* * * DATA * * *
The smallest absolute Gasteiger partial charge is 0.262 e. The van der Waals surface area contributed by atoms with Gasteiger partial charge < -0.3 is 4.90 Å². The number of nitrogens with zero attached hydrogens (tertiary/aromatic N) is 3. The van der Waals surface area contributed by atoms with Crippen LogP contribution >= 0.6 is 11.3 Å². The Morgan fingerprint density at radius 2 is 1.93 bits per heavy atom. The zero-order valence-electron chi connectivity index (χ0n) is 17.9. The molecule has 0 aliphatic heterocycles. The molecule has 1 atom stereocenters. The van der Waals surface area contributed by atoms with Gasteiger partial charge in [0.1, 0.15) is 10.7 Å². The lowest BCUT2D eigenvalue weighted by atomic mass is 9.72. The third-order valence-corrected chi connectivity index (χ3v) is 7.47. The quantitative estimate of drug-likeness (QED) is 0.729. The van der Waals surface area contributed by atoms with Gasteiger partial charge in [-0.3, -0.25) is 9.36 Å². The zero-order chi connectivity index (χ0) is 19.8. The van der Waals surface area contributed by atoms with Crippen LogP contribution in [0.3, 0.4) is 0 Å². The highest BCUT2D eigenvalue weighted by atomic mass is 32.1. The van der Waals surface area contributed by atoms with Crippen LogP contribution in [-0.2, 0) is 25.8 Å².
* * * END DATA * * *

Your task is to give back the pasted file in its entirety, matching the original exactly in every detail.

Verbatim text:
The smallest absolute Gasteiger partial charge is 0.262 e. The van der Waals surface area contributed by atoms with Gasteiger partial charge < -0.3 is 4.90 Å². The number of nitrogens with zero attached hydrogens (tertiary/aromatic N) is 3. The van der Waals surface area contributed by atoms with Crippen LogP contribution >= 0.6 is 11.3 Å². The Morgan fingerprint density at radius 2 is 1.93 bits per heavy atom. The zero-order valence-electron chi connectivity index (χ0n) is 17.9. The molecule has 0 aliphatic heterocycles. The molecule has 1 atom stereocenters. The van der Waals surface area contributed by atoms with Gasteiger partial charge in [0.1, 0.15) is 10.7 Å². The lowest BCUT2D eigenvalue weighted by atomic mass is 9.72. The third-order valence-corrected chi connectivity index (χ3v) is 7.47. The quantitative estimate of drug-likeness (QED) is 0.729. The van der Waals surface area contributed by atoms with Gasteiger partial charge in [-0.3, -0.25) is 9.36 Å². The zero-order chi connectivity index (χ0) is 19.8. The van der Waals surface area contributed by atoms with Crippen LogP contribution in [0.3, 0.4) is 0 Å². The highest BCUT2D eigenvalue weighted by atomic mass is 32.1. The van der Waals surface area contributed by atoms with Crippen LogP contribution in [-0.2, 0) is 25.8 Å².